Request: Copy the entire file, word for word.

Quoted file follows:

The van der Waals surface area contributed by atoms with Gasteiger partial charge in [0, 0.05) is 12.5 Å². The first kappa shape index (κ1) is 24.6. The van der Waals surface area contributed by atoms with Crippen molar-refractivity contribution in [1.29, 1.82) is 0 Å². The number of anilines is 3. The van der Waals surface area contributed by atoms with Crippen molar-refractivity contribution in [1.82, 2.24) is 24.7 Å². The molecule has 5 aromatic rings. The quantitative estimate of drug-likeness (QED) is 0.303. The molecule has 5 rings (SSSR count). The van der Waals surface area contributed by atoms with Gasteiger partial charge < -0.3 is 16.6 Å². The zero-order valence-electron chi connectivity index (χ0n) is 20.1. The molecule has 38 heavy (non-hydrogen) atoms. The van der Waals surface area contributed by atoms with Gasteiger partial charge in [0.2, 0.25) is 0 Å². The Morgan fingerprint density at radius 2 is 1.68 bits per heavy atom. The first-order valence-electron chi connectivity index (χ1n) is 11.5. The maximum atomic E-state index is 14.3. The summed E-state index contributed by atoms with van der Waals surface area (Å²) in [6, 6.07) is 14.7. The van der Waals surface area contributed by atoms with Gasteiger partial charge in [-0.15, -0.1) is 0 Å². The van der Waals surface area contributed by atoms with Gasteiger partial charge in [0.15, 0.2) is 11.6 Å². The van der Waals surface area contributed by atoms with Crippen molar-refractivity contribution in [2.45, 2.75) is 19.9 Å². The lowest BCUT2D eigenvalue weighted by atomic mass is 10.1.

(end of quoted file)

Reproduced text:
The van der Waals surface area contributed by atoms with Gasteiger partial charge in [0, 0.05) is 12.5 Å². The first kappa shape index (κ1) is 24.6. The van der Waals surface area contributed by atoms with Crippen molar-refractivity contribution in [1.29, 1.82) is 0 Å². The number of anilines is 3. The van der Waals surface area contributed by atoms with Crippen molar-refractivity contribution in [1.82, 2.24) is 24.7 Å². The molecule has 5 aromatic rings. The quantitative estimate of drug-likeness (QED) is 0.303. The molecule has 5 rings (SSSR count). The van der Waals surface area contributed by atoms with Gasteiger partial charge < -0.3 is 16.6 Å². The zero-order valence-electron chi connectivity index (χ0n) is 20.1. The molecule has 38 heavy (non-hydrogen) atoms. The van der Waals surface area contributed by atoms with Gasteiger partial charge in [0.2, 0.25) is 0 Å². The Morgan fingerprint density at radius 2 is 1.68 bits per heavy atom. The first-order valence-electron chi connectivity index (χ1n) is 11.5. The maximum atomic E-state index is 14.3. The summed E-state index contributed by atoms with van der Waals surface area (Å²) in [6, 6.07) is 14.7. The van der Waals surface area contributed by atoms with Gasteiger partial charge in [-0.15, -0.1) is 0 Å². The van der Waals surface area contributed by atoms with Gasteiger partial charge in [0.15, 0.2) is 11.6 Å². The van der Waals surface area contributed by atoms with Crippen molar-refractivity contribution in [2.45, 2.75) is 19.9 Å². The lowest BCUT2D eigenvalue weighted by atomic mass is 10.1.